NALOXONE RESOURCES & TRAINING

QUESTIONS ABOUT TAKE-HOME NARCAN™ (NALOXONE)

  • Doesn’t a person need to be a medical professional to be able to spot a serious overdose and give Narcan™?

    Research has shown that with basic training, nonmedical professionals, such as friends, family members or even concerned bystanders, can recognize when an overdose is occurring and give Narcan™ (naloxone).(*a)

  • Is the use of naloxone by non-medical people controversial?

    No.  Recently the American Medical Association endorsed the training of lay people in the use of Narcan (naloxone) to prevent overdoses.  Also the director of Office of National Drug Control Policy,Gil Kerlikowski (the U.S. Drug Czar), remarked that naloxone distribution is a key component of overdose prevention.

  • Can Narcan™ (naloxone) harm a person?

    Narcan™ (naloxone) only affects people who are using opioids. If a person is not having an overdose but has been using opioids, Narcan™ (naloxone) will put them into immediate withdrawal. This can be very uncomfortable for the person, but is not life threatening.

  • What has research shown to be the impacts of distributing Narcan™ (naloxone) to potential overdose bystanders?

    Giving naloxone to overdosing people has not resulted in dangerous health outcomes for that person; (*b)

    Drug users are willing to give naloxone to each other; (*c)

    Naloxone availability does not increase drug use. (*d)

     

    Thousands of opioid overdoses have been reversed with naloxone. In the United States, Narcan™ (naloxone) distribution programs generally provide overdose prevention and recognition training along with a prescription of take-home Narcan™ (naloxone). More than 100 programs that distribute naloxone to opiate users are operating in at least 15 states.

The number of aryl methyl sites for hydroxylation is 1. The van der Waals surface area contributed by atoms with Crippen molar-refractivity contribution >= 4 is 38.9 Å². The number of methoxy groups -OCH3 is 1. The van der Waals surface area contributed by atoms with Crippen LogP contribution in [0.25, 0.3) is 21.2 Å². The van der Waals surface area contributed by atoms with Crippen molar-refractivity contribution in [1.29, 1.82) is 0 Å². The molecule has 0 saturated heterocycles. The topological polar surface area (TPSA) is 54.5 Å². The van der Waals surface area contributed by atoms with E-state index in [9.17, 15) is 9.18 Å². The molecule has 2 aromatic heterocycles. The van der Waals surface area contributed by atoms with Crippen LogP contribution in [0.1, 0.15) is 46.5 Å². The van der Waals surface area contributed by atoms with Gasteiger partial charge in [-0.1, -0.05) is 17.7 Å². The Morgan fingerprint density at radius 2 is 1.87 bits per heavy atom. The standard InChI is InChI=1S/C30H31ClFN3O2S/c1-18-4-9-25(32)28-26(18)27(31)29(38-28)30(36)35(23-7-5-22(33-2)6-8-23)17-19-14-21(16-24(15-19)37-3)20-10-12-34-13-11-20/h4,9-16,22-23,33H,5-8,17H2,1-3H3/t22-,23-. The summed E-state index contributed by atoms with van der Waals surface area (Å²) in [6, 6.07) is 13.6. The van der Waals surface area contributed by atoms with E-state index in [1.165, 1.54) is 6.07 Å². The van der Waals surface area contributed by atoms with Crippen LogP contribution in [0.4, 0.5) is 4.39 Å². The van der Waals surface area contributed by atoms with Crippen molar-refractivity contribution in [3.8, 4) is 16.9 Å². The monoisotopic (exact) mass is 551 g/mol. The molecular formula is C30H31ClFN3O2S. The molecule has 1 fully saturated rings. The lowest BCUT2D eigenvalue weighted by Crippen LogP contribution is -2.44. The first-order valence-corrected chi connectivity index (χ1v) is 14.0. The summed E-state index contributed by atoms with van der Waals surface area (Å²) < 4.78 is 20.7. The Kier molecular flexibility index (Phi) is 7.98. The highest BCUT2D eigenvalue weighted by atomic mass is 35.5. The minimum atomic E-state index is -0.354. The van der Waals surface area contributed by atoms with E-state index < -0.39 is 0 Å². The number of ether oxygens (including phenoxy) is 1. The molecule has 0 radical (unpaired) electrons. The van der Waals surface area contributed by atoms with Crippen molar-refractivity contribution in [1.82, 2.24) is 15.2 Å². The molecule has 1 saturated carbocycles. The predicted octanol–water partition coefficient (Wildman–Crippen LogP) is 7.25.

• Why are opiate overdoses an important public health issue?

    The number of opiate users in the Illinois has increased substantially over the past 15 years. Opiate use and negative consequences (death, arrests, emergency room visits) are increasing across the state. For more information see the Centers for Disease Control Report on overdoses here and here.

  • References

    (a) Green TC, Heimer R, Grau LE. (2008) Distinguishing signs of opioid overdose and indication for naloxone: an evaluation of six overdose training and naloxone distribution programs in the United States. Addiction 103(6):979- 89.

    (b) Doe-Simkins M, Walley AY, Epstein A, Moyer P. (2009). Saved by the nose: bystander-administered intranasal naloxone hydrochloride for opioid overdose. American Journal of Public Health 99:788-91.

    (c) Lagu T, Anderson BJ, Stein M. (2006) Overdoses among friends: drug users are willing to administer naloxone to others. Journal of Substance Abuse Treatment 30(2):129-33.

    (d) Seal KH, Downing M, Kral AH, Singleton-Banks S, Hammond JP, Lorvick J, et al. (2003) Attitudes about prescribing take-home naloxone to injection drug users for the management of heroin overdose: a survey of street-recruited injectors in the San Francisco Bay Area. Journal of Urban Health 80(2):291-301.

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We aim to reduce the number of deaths in Illinois by educating residents, key stakeholders and impacted individuals on practices and policies that reduce overdose fatalities.

MISSION

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We envision a time where an overdose is treated as a health issue and when naloxone and other lifesaving overdose support is in the hands of those who need it.

VISION

MUST WATCH VIDEOS ON DRUG OVERDOSE AND NALOXONE

Reach for Me: Fighting to End the American Drug Overdose Epidemic

Intended audience: General

Disclaimer: this video has clear depictions of injection drug use

LIVE! Using Injectable Naloxone To Reverse Opiate Overdose

Intended audience: Injection drug users and their family and friends

Opioid Medication Safety: The Role of Naloxone

Intended audience: Doctors and patients treated with opioids

Naloxone

Intended audience: Injection drugs users, their loved ones and individuals prescribed opioids

LINKS TO ADDITIONAL TRAINING VIDEOS AND RESOURCES

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